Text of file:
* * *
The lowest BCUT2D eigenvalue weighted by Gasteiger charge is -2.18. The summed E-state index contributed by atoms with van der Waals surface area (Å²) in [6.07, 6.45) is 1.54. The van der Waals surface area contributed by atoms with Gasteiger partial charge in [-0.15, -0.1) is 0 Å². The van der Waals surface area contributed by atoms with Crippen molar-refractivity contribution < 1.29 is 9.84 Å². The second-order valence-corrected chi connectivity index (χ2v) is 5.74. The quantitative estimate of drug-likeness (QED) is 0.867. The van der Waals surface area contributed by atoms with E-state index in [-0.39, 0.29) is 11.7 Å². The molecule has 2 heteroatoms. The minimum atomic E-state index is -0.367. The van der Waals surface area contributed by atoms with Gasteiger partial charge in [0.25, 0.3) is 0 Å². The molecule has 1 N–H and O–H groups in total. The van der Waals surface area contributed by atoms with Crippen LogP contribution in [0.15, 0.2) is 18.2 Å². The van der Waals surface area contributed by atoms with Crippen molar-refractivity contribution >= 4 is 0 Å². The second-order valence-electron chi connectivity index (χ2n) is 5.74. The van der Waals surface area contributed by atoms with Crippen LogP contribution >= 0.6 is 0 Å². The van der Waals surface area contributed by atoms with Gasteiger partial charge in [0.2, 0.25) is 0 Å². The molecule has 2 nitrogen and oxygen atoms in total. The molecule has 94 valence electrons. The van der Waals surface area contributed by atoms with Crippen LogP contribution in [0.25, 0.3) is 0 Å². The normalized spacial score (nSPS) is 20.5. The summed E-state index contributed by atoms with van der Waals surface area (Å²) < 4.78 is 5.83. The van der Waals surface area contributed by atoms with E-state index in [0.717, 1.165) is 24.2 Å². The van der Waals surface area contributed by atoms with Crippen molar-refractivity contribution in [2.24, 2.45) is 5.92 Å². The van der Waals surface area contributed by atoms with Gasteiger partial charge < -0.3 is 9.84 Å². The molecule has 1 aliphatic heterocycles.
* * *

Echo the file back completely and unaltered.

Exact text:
The lowest BCUT2D eigenvalue weighted by Gasteiger charge is -2.18. The summed E-state index contributed by atoms with van der Waals surface area (Å²) in [6.07, 6.45) is 1.54. The van der Waals surface area contributed by atoms with Gasteiger partial charge in [-0.15, -0.1) is 0 Å². The van der Waals surface area contributed by atoms with Crippen molar-refractivity contribution < 1.29 is 9.84 Å². The second-order valence-corrected chi connectivity index (χ2v) is 5.74. The quantitative estimate of drug-likeness (QED) is 0.867. The van der Waals surface area contributed by atoms with E-state index in [-0.39, 0.29) is 11.7 Å². The molecule has 2 heteroatoms. The minimum atomic E-state index is -0.367. The van der Waals surface area contributed by atoms with Gasteiger partial charge in [0.25, 0.3) is 0 Å². The molecule has 1 N–H and O–H groups in total. The van der Waals surface area contributed by atoms with Crippen LogP contribution in [0.15, 0.2) is 18.2 Å². The van der Waals surface area contributed by atoms with Crippen molar-refractivity contribution >= 4 is 0 Å². The second-order valence-electron chi connectivity index (χ2n) is 5.74. The van der Waals surface area contributed by atoms with Crippen LogP contribution >= 0.6 is 0 Å². The van der Waals surface area contributed by atoms with Gasteiger partial charge in [0.2, 0.25) is 0 Å². The molecule has 2 nitrogen and oxygen atoms in total. The molecule has 94 valence electrons. The van der Waals surface area contributed by atoms with Crippen LogP contribution in [0.25, 0.3) is 0 Å². The normalized spacial score (nSPS) is 20.5. The summed E-state index contributed by atoms with van der Waals surface area (Å²) < 4.78 is 5.83. The van der Waals surface area contributed by atoms with E-state index in [0.717, 1.165) is 24.2 Å². The van der Waals surface area contributed by atoms with Crippen molar-refractivity contribution in [2.24, 2.45) is 5.92 Å². The van der Waals surface area contributed by atoms with Gasteiger partial charge < -0.3 is 9.84 Å². The molecule has 1 aliphatic heterocycles.